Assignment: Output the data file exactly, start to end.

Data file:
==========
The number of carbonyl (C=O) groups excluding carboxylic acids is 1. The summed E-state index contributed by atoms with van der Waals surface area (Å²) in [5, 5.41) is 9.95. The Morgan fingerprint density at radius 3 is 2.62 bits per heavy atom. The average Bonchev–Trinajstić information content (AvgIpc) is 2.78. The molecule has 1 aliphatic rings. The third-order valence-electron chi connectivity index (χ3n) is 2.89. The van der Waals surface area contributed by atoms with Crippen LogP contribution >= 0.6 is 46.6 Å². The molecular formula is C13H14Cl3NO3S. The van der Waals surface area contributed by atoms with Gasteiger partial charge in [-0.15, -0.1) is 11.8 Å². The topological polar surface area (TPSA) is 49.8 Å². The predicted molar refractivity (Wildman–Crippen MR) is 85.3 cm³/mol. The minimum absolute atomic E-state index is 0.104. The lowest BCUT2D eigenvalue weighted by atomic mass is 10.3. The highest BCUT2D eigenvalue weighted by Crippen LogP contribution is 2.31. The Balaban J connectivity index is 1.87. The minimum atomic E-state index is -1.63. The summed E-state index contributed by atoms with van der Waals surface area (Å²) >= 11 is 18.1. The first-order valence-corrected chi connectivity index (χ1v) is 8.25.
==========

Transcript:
The number of carbonyl (C=O) groups excluding carboxylic acids is 1. The summed E-state index contributed by atoms with van der Waals surface area (Å²) in [5, 5.41) is 9.95. The Morgan fingerprint density at radius 3 is 2.62 bits per heavy atom. The average Bonchev–Trinajstić information content (AvgIpc) is 2.78. The molecule has 1 aliphatic rings. The third-order valence-electron chi connectivity index (χ3n) is 2.89. The van der Waals surface area contributed by atoms with Crippen LogP contribution >= 0.6 is 46.6 Å². The molecular formula is C13H14Cl3NO3S. The van der Waals surface area contributed by atoms with Gasteiger partial charge in [-0.15, -0.1) is 11.8 Å². The topological polar surface area (TPSA) is 49.8 Å². The predicted molar refractivity (Wildman–Crippen MR) is 85.3 cm³/mol. The minimum absolute atomic E-state index is 0.104. The lowest BCUT2D eigenvalue weighted by atomic mass is 10.3. The highest BCUT2D eigenvalue weighted by Crippen LogP contribution is 2.31. The Balaban J connectivity index is 1.87. The minimum atomic E-state index is -1.63. The summed E-state index contributed by atoms with van der Waals surface area (Å²) >= 11 is 18.1. The first-order valence-corrected chi connectivity index (χ1v) is 8.25.